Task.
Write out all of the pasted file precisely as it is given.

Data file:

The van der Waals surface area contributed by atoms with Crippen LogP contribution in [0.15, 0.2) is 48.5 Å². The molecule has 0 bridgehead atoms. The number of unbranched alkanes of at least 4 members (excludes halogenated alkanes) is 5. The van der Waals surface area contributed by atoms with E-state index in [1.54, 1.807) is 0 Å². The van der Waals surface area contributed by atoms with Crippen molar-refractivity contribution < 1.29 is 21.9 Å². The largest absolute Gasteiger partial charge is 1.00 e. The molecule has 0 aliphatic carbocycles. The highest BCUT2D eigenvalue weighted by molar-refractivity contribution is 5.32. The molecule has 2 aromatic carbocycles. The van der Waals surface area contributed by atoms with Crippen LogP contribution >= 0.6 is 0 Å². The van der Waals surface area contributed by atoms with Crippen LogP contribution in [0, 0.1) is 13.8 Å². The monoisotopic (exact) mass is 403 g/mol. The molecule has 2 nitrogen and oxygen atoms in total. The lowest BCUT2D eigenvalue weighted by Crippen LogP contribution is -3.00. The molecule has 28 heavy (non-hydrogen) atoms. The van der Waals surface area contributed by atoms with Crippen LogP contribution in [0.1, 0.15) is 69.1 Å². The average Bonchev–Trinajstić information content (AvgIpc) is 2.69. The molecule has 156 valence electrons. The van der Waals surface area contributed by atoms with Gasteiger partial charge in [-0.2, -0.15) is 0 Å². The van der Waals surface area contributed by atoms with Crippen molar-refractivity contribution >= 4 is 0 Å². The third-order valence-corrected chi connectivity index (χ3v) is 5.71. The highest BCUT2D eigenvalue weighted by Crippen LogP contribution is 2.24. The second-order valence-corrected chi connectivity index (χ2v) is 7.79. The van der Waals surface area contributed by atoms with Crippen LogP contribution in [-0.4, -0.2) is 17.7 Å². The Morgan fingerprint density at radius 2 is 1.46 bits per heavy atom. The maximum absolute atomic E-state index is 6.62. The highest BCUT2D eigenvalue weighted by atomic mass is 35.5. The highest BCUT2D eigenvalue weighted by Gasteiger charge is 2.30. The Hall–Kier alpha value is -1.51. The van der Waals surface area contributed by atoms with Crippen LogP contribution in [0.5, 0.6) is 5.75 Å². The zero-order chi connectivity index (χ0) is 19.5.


The van der Waals surface area contributed by atoms with Crippen LogP contribution in [0.15, 0.2) is 48.5 Å². The molecule has 0 bridgehead atoms. The number of unbranched alkanes of at least 4 members (excludes halogenated alkanes) is 5. The van der Waals surface area contributed by atoms with E-state index in [1.54, 1.807) is 0 Å². The van der Waals surface area contributed by atoms with Crippen molar-refractivity contribution < 1.29 is 21.9 Å². The largest absolute Gasteiger partial charge is 1.00 e. The molecule has 0 aliphatic carbocycles. The highest BCUT2D eigenvalue weighted by molar-refractivity contribution is 5.32. The molecule has 2 aromatic carbocycles. The van der Waals surface area contributed by atoms with Crippen LogP contribution >= 0.6 is 0 Å². The van der Waals surface area contributed by atoms with Crippen LogP contribution in [0, 0.1) is 13.8 Å². The monoisotopic (exact) mass is 403 g/mol. The molecule has 2 nitrogen and oxygen atoms in total. The lowest BCUT2D eigenvalue weighted by Crippen LogP contribution is -3.00. The molecule has 28 heavy (non-hydrogen) atoms. The van der Waals surface area contributed by atoms with Crippen LogP contribution in [0.1, 0.15) is 69.1 Å². The average Bonchev–Trinajstić information content (AvgIpc) is 2.69. The molecule has 156 valence electrons. The van der Waals surface area contributed by atoms with Gasteiger partial charge in [-0.2, -0.15) is 0 Å². The van der Waals surface area contributed by atoms with Crippen molar-refractivity contribution >= 4 is 0 Å². The third-order valence-corrected chi connectivity index (χ3v) is 5.71. The highest BCUT2D eigenvalue weighted by Crippen LogP contribution is 2.24. The second-order valence-corrected chi connectivity index (χ2v) is 7.79. The van der Waals surface area contributed by atoms with Crippen LogP contribution in [-0.4, -0.2) is 17.7 Å². The Morgan fingerprint density at radius 2 is 1.46 bits per heavy atom. The maximum absolute atomic E-state index is 6.62. The highest BCUT2D eigenvalue weighted by atomic mass is 35.5. The highest BCUT2D eigenvalue weighted by Gasteiger charge is 2.30. The Hall–Kier alpha value is -1.51. The van der Waals surface area contributed by atoms with Crippen LogP contribution in [0.5, 0.6) is 5.75 Å². The zero-order chi connectivity index (χ0) is 19.5.